The Spice is Right: Easy Indian Cooking for Today
by Monica Bhide
© 2001, Callawind Publications, Kirkland, Quebec, Canada

Reviewed by Bess R. Emanuel for Good Cooking
May, 2002


This book takes a new, modern approach to Indian cooking. It is a very personal cookbook, with the author contributing many of her thoughts and even her failures, as she has worked to adapt the foods and cooking styles of her family and culture to the western kitchen.

The idea of cooking Indian food at home can be intimidating, but this book makes it accessible. One must of course plan ahead—most western cooks don’t have all of the ingredients in their cupboards on a regular basis. Here too, the author gives information about sources for Indian spices and products.

This is a nicely printed, easy to read book, although the layout by menus rather than the usual categories took a little time to adjust to. All of the dishes we tried (Chicken Tikka, Corn and Rice Pilaf, and Roti) were flavorful, fairly quick to prepare and recipes were relatively easy to follow, although at times I would have liked a bit more direction (i.e., in the Roti recipe, how long should I leave the roti on the heat after pressing down to make it puff? I did get the hang of it after one or two, and was happy to have puffy ones!). Results produced fresh flavors, and I particularly appreciated the author’s work to make many of the recipes lower in fat than traditional versions. One note: items seemed lacking in salt, but that may be American taste buds as opposed to Indian---perhaps some dishes should be more bland as foils to the spicy ones??

In any case, The Spice is Right is definitely a book to try if you want to begin to cook Indian food at home. You will be pleasantly surprised by these modern interpretations of authentic Indian dishes.

 

Chicken Tikka

Prep Time: 15 minutes, plus 3 to 4 hours for marinating
Cooking Time: 20 minutes


Monica Bhide the Author

1 cup / 250 mL fat-free plain yogurt 
2 tablespoons / 25 mL lemon juice
1 tablespoon / 15 mL finely chopped fresh coriander
1 tablespoon / 15 mL ginger garlic paste 
1 teaspoon / 5 mL ground coriander
1 teaspoon / 5 mL red chile powder
1/2 teaspoon / 2 mL ground cumin 
1/2 teaspoon / 2 mL white pepper
1 pound / 500 g skinless, boneless chicken breasts, cut into 1-inch / 2.5-cm cubes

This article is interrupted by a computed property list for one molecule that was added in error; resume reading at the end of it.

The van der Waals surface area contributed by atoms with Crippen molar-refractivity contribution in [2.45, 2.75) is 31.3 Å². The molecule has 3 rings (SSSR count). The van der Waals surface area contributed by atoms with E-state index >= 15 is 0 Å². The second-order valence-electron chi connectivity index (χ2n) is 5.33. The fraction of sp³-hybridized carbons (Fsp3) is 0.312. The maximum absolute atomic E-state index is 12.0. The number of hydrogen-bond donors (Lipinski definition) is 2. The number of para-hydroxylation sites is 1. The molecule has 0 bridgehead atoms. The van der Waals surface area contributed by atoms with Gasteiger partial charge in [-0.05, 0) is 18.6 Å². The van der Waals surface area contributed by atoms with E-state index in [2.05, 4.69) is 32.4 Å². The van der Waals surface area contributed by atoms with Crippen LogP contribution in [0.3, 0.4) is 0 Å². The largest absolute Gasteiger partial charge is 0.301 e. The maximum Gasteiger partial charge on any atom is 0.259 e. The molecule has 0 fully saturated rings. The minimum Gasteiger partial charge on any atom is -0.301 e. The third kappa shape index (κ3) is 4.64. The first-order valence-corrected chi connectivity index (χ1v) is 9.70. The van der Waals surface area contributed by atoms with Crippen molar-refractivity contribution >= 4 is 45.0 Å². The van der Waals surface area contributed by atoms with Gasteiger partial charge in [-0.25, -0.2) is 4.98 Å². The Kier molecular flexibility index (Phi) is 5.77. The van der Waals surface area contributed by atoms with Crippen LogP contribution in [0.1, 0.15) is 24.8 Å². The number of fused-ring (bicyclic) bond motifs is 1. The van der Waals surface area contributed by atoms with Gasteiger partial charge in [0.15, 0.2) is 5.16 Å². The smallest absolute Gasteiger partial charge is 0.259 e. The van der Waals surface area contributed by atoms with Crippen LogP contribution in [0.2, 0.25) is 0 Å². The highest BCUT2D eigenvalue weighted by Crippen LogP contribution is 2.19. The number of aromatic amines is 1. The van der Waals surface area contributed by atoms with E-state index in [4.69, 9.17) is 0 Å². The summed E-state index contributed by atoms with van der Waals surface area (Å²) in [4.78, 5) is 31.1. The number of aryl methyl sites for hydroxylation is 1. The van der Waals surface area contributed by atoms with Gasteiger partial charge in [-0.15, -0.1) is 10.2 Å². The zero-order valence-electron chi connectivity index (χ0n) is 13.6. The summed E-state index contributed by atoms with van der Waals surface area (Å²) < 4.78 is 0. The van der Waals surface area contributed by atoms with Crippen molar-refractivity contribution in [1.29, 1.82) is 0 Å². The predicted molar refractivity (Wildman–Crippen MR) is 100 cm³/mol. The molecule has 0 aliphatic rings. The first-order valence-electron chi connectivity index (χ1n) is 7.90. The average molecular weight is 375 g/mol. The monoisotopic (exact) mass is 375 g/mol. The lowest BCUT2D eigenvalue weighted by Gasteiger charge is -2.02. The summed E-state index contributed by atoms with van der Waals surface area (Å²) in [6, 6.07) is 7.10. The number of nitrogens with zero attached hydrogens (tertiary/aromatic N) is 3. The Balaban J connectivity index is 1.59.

1 tablespoon / 15 mL vegetable oil 
Garnish: Onion rings

In a medium bowl combine the yogurt, lemon juice, fresh coriander, ginger garlic paste, ground coriander, chile powder, cumin, and pepper; mix well. Add the chicken, turning to coat. Marinate, covered and refrigerated, For about 3 hours. 

Preheat the grill. Thread the chicken onto skewers. Grill For 8 to 10 minutes or until chicken is cooked through, turning skewers occasionally and basting with cooking oil. 

Remove tikka from skewers. Serve garnished with onion rings. 

VARIATIONS: This is also a wonderful marinade For shrimp. 

EACH SERVING PROVIDES: CALORIES: 173; PROTEIN: 14 G; CARBOHYDRATES: 3 G; FAT: 7 G

 

Good Cooking has had some serious Indian food experiences.  Percy Sullivan, "The King of Curry" from Hyderabad, was Chef Vyhnanek's teacher.  Bombay butterflies, curry base, lime pickle, raita and naan were some of the items they cooked together.  With Monica's book you at home can cook like a pro too, just be sure you have all of the ingredients before  you start!  This is Indian cooking made simple and very tasty, enjoy!

 


Our Daily Bread: Roti

Cooking Time: 20 minutes
Prep Time: 20 minutes

2 cups / 500 mL whole wheat flour 
3/4 cup / 175 mL water
pinch of salt
In a mixing bowl stir together the flour and salt. Add the water and knead until the dough is flexible and no longer sticky (about 5 minutes). Set aside for about 15 minutes.
Divide the dough into 8 portions. Roll each portion into a ball and roll it in a little flour. Flatten it between the palms of your hands. On a lightly floured surface, roll into thin 8-inch/20-cm rounds. Heat a small nonstick skillet over medium heat. Cook 1 round at a time for 30 seconds. Flip over and cook for another 30 seconds. With a small folded cloth, press down lightly on the round. The roti will start to puff up. Don't worry if it does not - it takes a lot of practice to get this to work right! Place the roti on a serving plate lined
with paper towels. Keep warm, covered with a paper towel. Repeat for the remaining rotis. Serve immediately, or wrap in foil and reheat in a 300°F/150°C oven until warmed through.

VARIATIONS: Add a pinch of red Chile powder and rock salt to the dough to make a Chile roti. Serve with any yogurt sauce or raita. 

MAKES: 8 rotis

EACH SERVING PROVIDES: CALORIES: 217; PROTEIN: 7 G; CARBOHYDRATES: 46 G; FAT: 1 G

 

Corn and rice pilaf (pullao)

Prep Time: 5minutes 
Cooking Time: 20 minutes

1 tablespoon / 15 mL vegetable oil
1 tablespoon / 15 mL cumin seeds 
1 cup / 250 mL basmati or any long-grain rice, rinsed
1 cup / 250 mL corn kernels
I teaspoon / 5 mL turmeric 
Salt to taste
2 cups / 500 mL water
Garnish: Grated carrot and finely chopped fresh coriander
In a large saucepan heat the oil over medium heat. Add the cumin seeds. As soon as they splatter add the rice; saute for I minute. Add the corn, turmeric, salt, and water. Let mixture come to a boil, then cover and reduce the heat. Cook, without stirring, for ten minutes or until the rice is cooked through and the water is all dried up. Serve garnished with grated carrot and chopped coriander. VARIATIONS: You can use any vegetable or a combination if you do not wish to use corn.
EACH SERVING PROVIDES: CALORIES: 320; PROTEIN: 7 G; CARBOHYDRATES: 64 G; FAT: 4 G